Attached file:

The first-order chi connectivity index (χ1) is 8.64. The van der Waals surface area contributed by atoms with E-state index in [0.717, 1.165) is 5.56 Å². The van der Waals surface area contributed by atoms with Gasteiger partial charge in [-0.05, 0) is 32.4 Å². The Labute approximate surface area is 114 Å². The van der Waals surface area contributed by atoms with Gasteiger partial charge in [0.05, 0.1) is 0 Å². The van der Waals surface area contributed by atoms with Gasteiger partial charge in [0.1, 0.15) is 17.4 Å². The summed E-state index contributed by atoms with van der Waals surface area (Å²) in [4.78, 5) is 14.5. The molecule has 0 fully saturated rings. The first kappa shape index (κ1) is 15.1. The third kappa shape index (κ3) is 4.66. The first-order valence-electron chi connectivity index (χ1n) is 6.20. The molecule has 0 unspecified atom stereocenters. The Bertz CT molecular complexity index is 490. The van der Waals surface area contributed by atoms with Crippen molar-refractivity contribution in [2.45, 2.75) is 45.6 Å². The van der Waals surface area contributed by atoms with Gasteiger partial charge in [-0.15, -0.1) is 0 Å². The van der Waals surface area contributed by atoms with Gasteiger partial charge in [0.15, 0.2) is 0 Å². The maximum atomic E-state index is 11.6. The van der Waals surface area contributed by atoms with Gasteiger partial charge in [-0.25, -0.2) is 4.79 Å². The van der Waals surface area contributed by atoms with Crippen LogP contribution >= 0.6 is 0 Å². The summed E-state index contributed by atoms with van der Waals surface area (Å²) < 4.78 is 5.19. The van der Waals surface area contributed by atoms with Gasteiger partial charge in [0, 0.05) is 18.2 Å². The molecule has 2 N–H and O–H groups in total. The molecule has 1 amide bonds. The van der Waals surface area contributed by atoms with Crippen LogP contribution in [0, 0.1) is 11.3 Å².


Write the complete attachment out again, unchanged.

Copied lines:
The first-order chi connectivity index (χ1) is 8.64. The van der Waals surface area contributed by atoms with E-state index in [0.717, 1.165) is 5.56 Å². The van der Waals surface area contributed by atoms with Gasteiger partial charge in [-0.05, 0) is 32.4 Å². The Labute approximate surface area is 114 Å². The van der Waals surface area contributed by atoms with Gasteiger partial charge in [0.05, 0.1) is 0 Å². The van der Waals surface area contributed by atoms with Gasteiger partial charge in [0.1, 0.15) is 17.4 Å². The summed E-state index contributed by atoms with van der Waals surface area (Å²) in [4.78, 5) is 14.5. The molecule has 0 fully saturated rings. The first kappa shape index (κ1) is 15.1. The third kappa shape index (κ3) is 4.66. The first-order valence-electron chi connectivity index (χ1n) is 6.20. The molecule has 0 unspecified atom stereocenters. The Bertz CT molecular complexity index is 490. The van der Waals surface area contributed by atoms with Crippen molar-refractivity contribution in [2.45, 2.75) is 45.6 Å². The van der Waals surface area contributed by atoms with Gasteiger partial charge in [-0.15, -0.1) is 0 Å². The van der Waals surface area contributed by atoms with Gasteiger partial charge in [0.15, 0.2) is 0 Å². The maximum atomic E-state index is 11.6. The van der Waals surface area contributed by atoms with Gasteiger partial charge in [-0.25, -0.2) is 4.79 Å². The van der Waals surface area contributed by atoms with Crippen LogP contribution >= 0.6 is 0 Å². The summed E-state index contributed by atoms with van der Waals surface area (Å²) < 4.78 is 5.19. The van der Waals surface area contributed by atoms with Gasteiger partial charge in [0, 0.05) is 18.2 Å². The molecule has 2 N–H and O–H groups in total. The molecule has 1 amide bonds. The van der Waals surface area contributed by atoms with Crippen LogP contribution in [0, 0.1) is 11.3 Å².